It may be all too easy to assume that exposure to asbestos and the subsequent contracting of asbestos-related diseases such as asbestosis, pleural plaques and mesothelioma is now mostly consigned to the UK’s industrial past.
The long latency period of between 15 to 50 years before asbestosis symptoms appear from first asbestos exposure means that deaths from asbestos-related disease continue into the 21st century.
Asbestos was still being used as an insulating material in manufacturing and engineering until the 1970s and the construction industry continued to build with white asbestos material into the 1980s, until a final ban was introduced in 1999.
While the total number of male mesothelioma deaths from 1968 to 2007 was over 32,000, death occurring as a result of asbestos-related disease in 2009 was 2,500. Currently, some 4,000 deaths per year are recorded and future mortality rates are forecast to rise to 59,000 by 2050.
Today, the grim facts are that news still continues to surface of homes, schools, hospitals and work premises being found to contain significant quantities of asbestos material ( mostly chrysotile white asbestos) in the fabric of the building. However, of major concern is the constant lack of asbestos awareness to the risks of exposure during a site renovation or demolition by both the proprietors and the contractors.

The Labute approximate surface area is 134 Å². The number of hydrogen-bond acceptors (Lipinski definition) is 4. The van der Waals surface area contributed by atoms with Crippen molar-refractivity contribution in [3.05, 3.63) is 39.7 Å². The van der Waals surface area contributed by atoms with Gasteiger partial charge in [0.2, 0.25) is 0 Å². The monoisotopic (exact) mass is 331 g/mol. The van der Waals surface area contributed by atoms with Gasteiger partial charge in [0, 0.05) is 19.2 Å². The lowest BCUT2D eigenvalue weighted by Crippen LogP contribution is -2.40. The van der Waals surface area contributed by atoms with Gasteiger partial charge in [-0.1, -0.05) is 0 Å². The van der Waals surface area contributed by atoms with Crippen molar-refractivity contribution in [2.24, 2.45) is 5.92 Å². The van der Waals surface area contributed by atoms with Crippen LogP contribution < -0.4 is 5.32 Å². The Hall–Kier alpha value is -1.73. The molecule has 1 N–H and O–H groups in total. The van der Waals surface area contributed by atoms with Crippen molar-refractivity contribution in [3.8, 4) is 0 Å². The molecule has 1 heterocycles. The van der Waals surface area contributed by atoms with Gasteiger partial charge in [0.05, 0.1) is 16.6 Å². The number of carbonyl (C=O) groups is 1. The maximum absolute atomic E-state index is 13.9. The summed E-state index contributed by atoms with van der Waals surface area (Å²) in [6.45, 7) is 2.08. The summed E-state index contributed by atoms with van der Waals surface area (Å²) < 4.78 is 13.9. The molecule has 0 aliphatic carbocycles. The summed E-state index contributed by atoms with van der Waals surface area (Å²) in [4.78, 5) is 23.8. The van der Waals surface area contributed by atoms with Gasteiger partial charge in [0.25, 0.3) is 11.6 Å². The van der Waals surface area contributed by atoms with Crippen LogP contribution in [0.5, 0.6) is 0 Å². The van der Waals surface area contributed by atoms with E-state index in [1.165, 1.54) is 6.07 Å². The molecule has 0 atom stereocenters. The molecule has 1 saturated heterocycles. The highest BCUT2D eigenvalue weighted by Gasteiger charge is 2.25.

Just this month a joiner diagnosed with malignant mesothelioma – claimed to be as a result of exposure to asbestos while at work – was paid over £350,000 in mesothelioma compensation from his former employer. The joiner believed he was exposed to the deadly asbestos fibres when moving asbestos floor and ceiling tiles at shoe shops in the 1990s. However, the first symptoms of chest and back pain only emerged at the end of 2009 and not diagnosed as mesothelioma cancer until May 2010.
Not all asbestos diseases and subsequent deaths are as a result of working in traditional asbestos-using industries, such as construction, shipbuilding, railway engineering, and textile manufacture. There are constant reports of employees working in unrelated occupations who are unwittingly exposed to asbestos in workplaces right up until the latter end of the twentieth century.
During the recent demolition of a large retail department store in Scotland, one of the most deadly forms of asbestos mineral, amosite (brown asbestos), which was finally banned from use in 1985, was discovered. A female store assistant who also worked in a busy stockroom located in the basement between 1981 and 1987 only saw the onset of symptoms in 2004 when fluid gathered in the lining of her lung and tragically, later died at the age of just 58.
Figures released by the Department of Work and Pensions (DWP) in 2009 show that after the early 1990s, new cases of asbestosis had risen to 800 and deaths from mesothelioma had exceeded 2,250 by 2008.